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The turrets had 14 inches of compound armour where they rose above the armoured citadel, thickened to 16 inches at the turret front, backed by a layer of teak to absorb splinters.

In this view of the gun deck, we can see the mess tables for the crew, probably gunners or stokers. Ready use shells were mounted in frames around the funnel structure. These would most likely to be Palliser or armour piercing shells, and not the ‘common’ shell that carried a considerable explosive charge.

Note also the black coaling hatches on port and starboard side. Coaling was a frequent and dirty evolution. Coal in hundred-weight (112 pound) sacks would be swung aboard from an adjacent lighter, barrowed to a deck hatch, and poured in. If the upper deck hatches were above the gun deck hatches, one would imagine there would be canvas trunks to direct the falling coal, otherwise coal would form piles on the gun deck and have to be shovelled and barrowed to the nearest bunker hatch. Very messy indeed, especially as a number of the crew lived in this space. There is also a risk of the coal dust jamming the moving parts of the turret and reloading equipment.




Both turrets now have the armoured roof with the three viewing ports and sights. The central port was occupied by the Captain of the Turret, and the gun Number 1s looked out from the left and right ports. Tangent sights can be seen mounted just in front of each port.

The roof of the turret was ventilated by a series of T frames which allowed smoke to escape after firing. In practice, smoke from the guns usually dissipated well before the breeches were opened as the turrets slowly trained to their loading position.

It appears that access to the turrets was made through the turret roof via ladders let down from the flying deck bridging the space between the two main superstructures, or possibly rungs welded to the turret itself to allow access from the upper deck.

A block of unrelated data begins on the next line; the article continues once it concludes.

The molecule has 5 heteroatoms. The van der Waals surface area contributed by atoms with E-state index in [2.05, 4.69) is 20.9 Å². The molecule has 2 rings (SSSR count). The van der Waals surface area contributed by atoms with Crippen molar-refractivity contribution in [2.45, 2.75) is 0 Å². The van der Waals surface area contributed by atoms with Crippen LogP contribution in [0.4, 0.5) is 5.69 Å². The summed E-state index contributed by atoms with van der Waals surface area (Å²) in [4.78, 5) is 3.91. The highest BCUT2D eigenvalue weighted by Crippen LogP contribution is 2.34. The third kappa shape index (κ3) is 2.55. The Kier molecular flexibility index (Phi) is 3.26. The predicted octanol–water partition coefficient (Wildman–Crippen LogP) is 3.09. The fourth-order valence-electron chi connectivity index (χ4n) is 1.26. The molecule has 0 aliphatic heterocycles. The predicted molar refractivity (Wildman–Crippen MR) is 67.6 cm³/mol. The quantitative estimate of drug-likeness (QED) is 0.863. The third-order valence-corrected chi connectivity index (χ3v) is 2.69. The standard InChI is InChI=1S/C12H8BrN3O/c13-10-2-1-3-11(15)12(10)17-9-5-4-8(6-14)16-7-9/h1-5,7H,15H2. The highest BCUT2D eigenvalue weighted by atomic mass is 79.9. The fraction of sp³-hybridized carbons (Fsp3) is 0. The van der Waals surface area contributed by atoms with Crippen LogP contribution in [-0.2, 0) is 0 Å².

The armoured citadel and gun deck was capped by a three inch armoured deck which did not extend beyond the citadel. An armoured glacis ring surrounding each turret was intended to prevent glancing shot from penetrating the gap between the upper deck and turret side.

Colossus had a low freeboard – the upper deck is only 9 ft above the water line, and thus it is likely that large seas would sweep the upper deck. To prevent (or minimise) the ingress of water through the gap between the upper deck glacis rung and the turret, flexible (canvas) covers were fitted. Part of the drill for bring the guns to the ready state included unfastening these covers so that the turret can revolve without damaging them.

This profile of Colossus shows the flying decks which provided safe traversal between structures in rough weather and which permitted access to the turrets by ladder. Anti-torpedo boat guns (e.g. Nordenfelt) were mounted in the blisters around the funnel and also in the fighting tops on each mast.

The extensions visible in the middle of each catwalk were torpedo director positions.

(c) 2008 Rob Brassington, all rights reserved